Thanks for the comments todate and look forward to your thoughts as I go forward
     

    Attached Files:

  8. Todd Bradshaw

    Todd Bradshaw Sailmaker

    Depending on when during his career he built it, it very well might be built with polyester resin, rather than epoxy. We didn't start to have good boatbuilding epoxy formulas commonly available until maybe 1974 or 1975. Regardless, since current epoxy resins stick better to old polyester resin than more polyester would, any new resin work should be done using epoxy resin. Whether or not it will be a perfect color match is hard to say. Polyester resins contain a promotor which reacts with the liquid hardener, generating heat and hardening the resin. There are several different types of promotors and they tend to tint the clear resin a little bit - red, blue, green, brown, etc. depending which one was used. So, your "clear" epoxy may not be the exact same shade as your "clear" polyester and spot repairs will likely show a bit. Good varnish will help hide any variation.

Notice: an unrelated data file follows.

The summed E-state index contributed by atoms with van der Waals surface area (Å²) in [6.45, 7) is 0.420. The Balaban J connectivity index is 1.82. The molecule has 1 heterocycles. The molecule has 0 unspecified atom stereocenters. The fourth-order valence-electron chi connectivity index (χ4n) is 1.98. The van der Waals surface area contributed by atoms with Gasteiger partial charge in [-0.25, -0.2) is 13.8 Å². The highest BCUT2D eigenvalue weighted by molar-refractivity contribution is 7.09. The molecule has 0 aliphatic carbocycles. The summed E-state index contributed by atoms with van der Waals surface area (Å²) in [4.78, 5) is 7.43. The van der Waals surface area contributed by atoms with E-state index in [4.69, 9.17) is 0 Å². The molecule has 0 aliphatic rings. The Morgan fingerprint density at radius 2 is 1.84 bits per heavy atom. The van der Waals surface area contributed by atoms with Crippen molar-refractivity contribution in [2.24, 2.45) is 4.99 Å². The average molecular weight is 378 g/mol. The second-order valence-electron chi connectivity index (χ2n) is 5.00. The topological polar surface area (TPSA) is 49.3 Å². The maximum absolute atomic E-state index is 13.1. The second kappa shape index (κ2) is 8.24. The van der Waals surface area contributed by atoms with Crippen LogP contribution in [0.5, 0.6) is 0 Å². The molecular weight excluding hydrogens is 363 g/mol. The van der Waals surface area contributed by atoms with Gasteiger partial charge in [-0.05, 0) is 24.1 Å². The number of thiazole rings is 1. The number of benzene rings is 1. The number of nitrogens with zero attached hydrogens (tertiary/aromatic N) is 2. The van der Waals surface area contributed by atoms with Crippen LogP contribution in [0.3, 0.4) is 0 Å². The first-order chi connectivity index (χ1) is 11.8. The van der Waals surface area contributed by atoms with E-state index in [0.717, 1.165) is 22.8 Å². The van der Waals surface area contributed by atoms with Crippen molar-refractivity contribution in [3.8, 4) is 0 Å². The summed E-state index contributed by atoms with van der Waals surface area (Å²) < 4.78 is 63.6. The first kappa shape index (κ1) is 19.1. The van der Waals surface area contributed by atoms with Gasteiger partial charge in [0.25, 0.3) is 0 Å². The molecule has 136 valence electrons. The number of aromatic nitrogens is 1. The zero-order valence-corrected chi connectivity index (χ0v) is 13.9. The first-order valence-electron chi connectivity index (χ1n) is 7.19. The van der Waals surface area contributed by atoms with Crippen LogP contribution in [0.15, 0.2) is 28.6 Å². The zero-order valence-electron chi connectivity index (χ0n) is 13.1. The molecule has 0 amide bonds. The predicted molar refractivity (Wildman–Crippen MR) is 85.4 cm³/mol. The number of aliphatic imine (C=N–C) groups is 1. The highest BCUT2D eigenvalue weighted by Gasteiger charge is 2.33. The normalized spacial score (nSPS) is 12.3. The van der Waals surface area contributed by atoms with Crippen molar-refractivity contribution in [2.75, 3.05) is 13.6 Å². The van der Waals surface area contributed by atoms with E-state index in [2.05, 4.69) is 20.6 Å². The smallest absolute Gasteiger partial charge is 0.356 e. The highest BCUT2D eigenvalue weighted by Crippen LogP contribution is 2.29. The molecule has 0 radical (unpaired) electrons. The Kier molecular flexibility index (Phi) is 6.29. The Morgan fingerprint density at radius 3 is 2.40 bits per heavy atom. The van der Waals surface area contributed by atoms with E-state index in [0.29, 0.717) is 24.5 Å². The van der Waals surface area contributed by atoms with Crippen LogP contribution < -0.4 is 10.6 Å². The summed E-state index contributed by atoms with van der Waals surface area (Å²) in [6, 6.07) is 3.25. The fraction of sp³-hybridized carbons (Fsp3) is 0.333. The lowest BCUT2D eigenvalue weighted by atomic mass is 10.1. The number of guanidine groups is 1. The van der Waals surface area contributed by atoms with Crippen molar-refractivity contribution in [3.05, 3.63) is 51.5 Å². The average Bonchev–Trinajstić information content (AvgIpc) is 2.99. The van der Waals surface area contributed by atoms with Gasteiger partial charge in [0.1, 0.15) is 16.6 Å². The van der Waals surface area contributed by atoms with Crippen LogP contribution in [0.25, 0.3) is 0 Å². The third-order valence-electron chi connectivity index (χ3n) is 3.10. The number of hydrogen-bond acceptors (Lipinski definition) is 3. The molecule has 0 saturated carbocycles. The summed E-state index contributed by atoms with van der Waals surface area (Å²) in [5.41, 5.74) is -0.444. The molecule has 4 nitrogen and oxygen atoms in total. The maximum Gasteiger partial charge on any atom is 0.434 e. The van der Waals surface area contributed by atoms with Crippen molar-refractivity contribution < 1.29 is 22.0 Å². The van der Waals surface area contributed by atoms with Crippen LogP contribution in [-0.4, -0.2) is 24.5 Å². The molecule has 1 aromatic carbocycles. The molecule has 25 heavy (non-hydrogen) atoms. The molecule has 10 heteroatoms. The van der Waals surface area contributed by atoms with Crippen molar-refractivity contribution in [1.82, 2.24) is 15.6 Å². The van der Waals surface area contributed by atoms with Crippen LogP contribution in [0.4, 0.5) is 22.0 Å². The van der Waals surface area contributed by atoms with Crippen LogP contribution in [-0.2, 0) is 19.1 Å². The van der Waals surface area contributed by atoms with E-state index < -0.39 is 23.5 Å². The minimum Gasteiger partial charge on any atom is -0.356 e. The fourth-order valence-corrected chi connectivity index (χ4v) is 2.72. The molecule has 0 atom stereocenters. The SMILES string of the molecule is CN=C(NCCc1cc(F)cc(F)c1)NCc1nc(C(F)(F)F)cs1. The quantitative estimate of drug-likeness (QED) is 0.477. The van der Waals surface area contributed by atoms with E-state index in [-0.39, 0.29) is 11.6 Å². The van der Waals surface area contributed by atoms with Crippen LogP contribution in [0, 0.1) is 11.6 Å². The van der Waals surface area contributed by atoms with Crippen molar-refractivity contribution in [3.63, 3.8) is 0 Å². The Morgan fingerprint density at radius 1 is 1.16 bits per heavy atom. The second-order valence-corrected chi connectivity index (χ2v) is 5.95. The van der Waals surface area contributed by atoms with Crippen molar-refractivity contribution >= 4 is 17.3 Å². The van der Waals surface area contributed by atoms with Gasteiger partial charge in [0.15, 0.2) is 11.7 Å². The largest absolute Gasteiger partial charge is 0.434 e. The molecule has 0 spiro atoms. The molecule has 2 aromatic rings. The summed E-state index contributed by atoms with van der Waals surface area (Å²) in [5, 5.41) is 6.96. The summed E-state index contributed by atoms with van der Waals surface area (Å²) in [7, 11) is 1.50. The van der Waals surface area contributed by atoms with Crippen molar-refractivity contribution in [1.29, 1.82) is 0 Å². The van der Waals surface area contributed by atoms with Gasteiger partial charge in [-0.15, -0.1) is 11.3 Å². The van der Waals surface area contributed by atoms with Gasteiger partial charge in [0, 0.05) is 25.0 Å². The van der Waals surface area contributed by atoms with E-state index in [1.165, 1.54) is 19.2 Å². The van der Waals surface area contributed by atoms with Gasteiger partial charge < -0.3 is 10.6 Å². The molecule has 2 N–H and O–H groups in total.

As to the glass-textured areas, it's hard to say much without actually seeing them in person. It is certainly possible for the wood to expand a little bit, stressing and stretching the cloth slightly (which fiberglass does not do well and which is often caused by heat during storage, like up in the rafters of a barn or garage) and you can end up with slightly weave-textured surface areas which originally were perfectly smooth. In the worst cases, the clear glass may even start showing patterns of little white fractures down in the weave. They really aren't a structural problem, but they are pretty much impossible to remove, because they really are down in the weave and not near the surface.